DOJ, Meta reach settlement on allegations of discriminatory advertising

·2 min read

The Department of Justice (DOJ) on Tuesday said that it has reached a settlement agreement with Meta, the owner of Facebook, over allegations of discriminatory advertising on its social media platforms.

In a statement, the DOJ said that Meta has until Dec. 31 to stop using an advertising tool for housing ads known as “Special Ad Audience” (previously called “Lookalike Audience”) that relies on an algorithm the department has called discriminatory.

Meta, formerly known as Facebook Inc., also has been ordered to develop a new system to address racial and other disparities caused by the use of the previous algorithm system, according to the settlement agreement.

The company will also provide a review of the agreement and any noteworthy information necessary to verify compliance with those standards, adding that the court has the authority to resolve the disputes over the information the company disclosed in the settlement agreement.

The settlement comes after the Department of Housing and Urban Development filed a lawsuit against Meta in 2018 alleging that the platform’s housing advertising system discriminates against users’ race, color, religion, sex, disability, familial status and nationality.

The lawsuit also alleged that Meta used algorithms to determine which users received housing ads, which led to other users being excluded from receiving housing ads. This action violated the Fair Housing Act, the lawsuit said.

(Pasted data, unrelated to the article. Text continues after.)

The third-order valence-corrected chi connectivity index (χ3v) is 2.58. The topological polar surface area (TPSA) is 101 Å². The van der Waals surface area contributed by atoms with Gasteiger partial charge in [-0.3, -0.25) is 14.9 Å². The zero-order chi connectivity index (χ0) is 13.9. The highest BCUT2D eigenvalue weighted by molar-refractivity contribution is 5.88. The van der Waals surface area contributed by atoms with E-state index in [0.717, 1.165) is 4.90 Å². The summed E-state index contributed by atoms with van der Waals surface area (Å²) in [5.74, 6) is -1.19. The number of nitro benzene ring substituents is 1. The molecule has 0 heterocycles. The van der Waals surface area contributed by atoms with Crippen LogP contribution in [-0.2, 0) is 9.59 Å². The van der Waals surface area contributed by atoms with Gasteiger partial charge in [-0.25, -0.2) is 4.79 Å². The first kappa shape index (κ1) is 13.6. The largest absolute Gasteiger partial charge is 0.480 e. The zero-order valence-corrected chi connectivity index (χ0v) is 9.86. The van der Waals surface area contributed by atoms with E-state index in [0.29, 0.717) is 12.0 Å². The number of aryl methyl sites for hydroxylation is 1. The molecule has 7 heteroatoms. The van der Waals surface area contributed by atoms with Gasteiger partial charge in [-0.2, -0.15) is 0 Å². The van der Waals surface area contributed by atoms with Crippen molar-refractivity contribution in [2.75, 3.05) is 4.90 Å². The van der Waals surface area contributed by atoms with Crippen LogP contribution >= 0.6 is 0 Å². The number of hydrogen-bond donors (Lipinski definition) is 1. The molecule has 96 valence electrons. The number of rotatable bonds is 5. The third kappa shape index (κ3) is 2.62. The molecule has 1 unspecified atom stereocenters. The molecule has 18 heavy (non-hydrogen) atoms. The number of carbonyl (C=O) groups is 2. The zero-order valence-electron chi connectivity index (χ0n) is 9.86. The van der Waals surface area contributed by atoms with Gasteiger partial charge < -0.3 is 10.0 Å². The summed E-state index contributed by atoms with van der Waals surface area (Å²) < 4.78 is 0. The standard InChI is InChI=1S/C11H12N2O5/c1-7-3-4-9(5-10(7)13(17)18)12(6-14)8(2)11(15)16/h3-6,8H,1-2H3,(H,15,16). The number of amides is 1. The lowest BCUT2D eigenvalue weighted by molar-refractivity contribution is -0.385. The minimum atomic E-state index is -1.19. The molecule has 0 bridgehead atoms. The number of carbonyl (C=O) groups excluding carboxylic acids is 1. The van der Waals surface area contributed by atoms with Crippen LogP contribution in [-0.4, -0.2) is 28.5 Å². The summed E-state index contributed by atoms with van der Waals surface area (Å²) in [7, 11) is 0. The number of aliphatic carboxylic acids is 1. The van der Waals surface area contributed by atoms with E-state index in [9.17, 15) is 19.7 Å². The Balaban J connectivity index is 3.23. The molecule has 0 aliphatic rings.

“As technology rapidly evolves, companies like Meta have a responsibility to ensure their algorithmic tools are not used in a discriminatory manner,” Kristen Clarke, the assistant attorney general for the DOJ’s Civil Rights Division, said in a statement.

“This settlement is historic, marking the first time that Meta has agreed to terminate one of its algorithmic targeting tools and modify its delivery algorithms for housing ads in response to a civil rights lawsuit. The Justice Department is committed to holding Meta and other technology companies accountable when they abuse algorithms in ways that unlawfully harm marginalized communities,” she said.

In its own statement, Meta said it plans to introduce new methods to combat the issue, adding that its new housing ads will focus on key demographics such as age, gender, and race and ethnicity.

“We know that our progress — both in ads fairness and broader civil rights initiatives — will be determined not just by our commitment to this work, but by concrete changes we make in our products,” Meta said in a statement. “We look forward to not only building solutions, but participating in and supporting the critical, industry-wide conversations that lie ahead.”

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